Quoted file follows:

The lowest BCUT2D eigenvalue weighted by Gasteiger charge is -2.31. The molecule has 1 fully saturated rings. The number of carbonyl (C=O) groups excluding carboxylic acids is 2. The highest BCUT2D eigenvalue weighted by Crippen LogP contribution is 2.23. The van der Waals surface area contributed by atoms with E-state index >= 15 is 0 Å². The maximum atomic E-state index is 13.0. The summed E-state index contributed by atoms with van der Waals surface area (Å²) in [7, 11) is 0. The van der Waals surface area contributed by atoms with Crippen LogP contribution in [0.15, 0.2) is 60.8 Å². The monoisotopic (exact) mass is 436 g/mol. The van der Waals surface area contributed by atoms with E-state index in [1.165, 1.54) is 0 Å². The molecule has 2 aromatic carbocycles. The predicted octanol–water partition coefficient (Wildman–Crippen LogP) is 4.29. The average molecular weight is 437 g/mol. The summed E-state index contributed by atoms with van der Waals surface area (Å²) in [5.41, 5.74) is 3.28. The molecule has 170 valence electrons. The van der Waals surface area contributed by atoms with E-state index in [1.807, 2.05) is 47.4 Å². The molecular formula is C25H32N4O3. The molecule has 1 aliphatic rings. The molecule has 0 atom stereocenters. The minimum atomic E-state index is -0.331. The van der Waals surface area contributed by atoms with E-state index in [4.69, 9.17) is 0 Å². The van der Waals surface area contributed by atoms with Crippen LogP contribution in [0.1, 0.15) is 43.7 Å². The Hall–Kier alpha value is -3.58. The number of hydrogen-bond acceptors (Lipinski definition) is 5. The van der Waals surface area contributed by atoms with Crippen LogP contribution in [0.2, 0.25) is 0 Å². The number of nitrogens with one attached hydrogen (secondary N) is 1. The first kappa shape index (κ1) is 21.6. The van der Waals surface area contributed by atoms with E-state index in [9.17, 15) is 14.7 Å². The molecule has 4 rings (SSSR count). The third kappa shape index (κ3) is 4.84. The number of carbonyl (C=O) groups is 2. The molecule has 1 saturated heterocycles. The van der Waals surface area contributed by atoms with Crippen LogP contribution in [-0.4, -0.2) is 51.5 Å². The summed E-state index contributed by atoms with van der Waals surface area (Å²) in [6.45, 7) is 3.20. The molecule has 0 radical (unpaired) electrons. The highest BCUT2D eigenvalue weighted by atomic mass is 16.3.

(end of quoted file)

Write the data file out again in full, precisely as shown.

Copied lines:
The lowest BCUT2D eigenvalue weighted by Gasteiger charge is -2.31. The molecule has 1 fully saturated rings. The number of carbonyl (C=O) groups excluding carboxylic acids is 2. The highest BCUT2D eigenvalue weighted by Crippen LogP contribution is 2.23. The van der Waals surface area contributed by atoms with E-state index >= 15 is 0 Å². The maximum atomic E-state index is 13.0. The summed E-state index contributed by atoms with van der Waals surface area (Å²) in [7, 11) is 0. The van der Waals surface area contributed by atoms with Crippen LogP contribution in [0.15, 0.2) is 60.8 Å². The monoisotopic (exact) mass is 436 g/mol. The van der Waals surface area contributed by atoms with E-state index in [1.165, 1.54) is 0 Å². The molecule has 2 aromatic carbocycles. The predicted octanol–water partition coefficient (Wildman–Crippen LogP) is 4.29. The average molecular weight is 437 g/mol. The summed E-state index contributed by atoms with van der Waals surface area (Å²) in [5.41, 5.74) is 3.28. The molecule has 170 valence electrons. The van der Waals surface area contributed by atoms with E-state index in [1.807, 2.05) is 47.4 Å². The molecular formula is C25H32N4O3. The molecule has 1 aliphatic rings. The molecule has 0 atom stereocenters. The minimum atomic E-state index is -0.331. The van der Waals surface area contributed by atoms with E-state index in [4.69, 9.17) is 0 Å². The van der Waals surface area contributed by atoms with Crippen LogP contribution in [0.1, 0.15) is 43.7 Å². The Hall–Kier alpha value is -3.58. The number of hydrogen-bond acceptors (Lipinski definition) is 5. The van der Waals surface area contributed by atoms with Crippen LogP contribution in [0.2, 0.25) is 0 Å². The number of nitrogens with one attached hydrogen (secondary N) is 1. The first kappa shape index (κ1) is 21.6. The van der Waals surface area contributed by atoms with E-state index in [9.17, 15) is 14.7 Å². The molecule has 4 rings (SSSR count). The third kappa shape index (κ3) is 4.84. The number of carbonyl (C=O) groups is 2. The molecule has 1 saturated heterocycles. The van der Waals surface area contributed by atoms with Crippen LogP contribution in [-0.4, -0.2) is 51.5 Å². The summed E-state index contributed by atoms with van der Waals surface area (Å²) in [6.45, 7) is 3.20. The molecule has 0 radical (unpaired) electrons. The highest BCUT2D eigenvalue weighted by atomic mass is 16.3.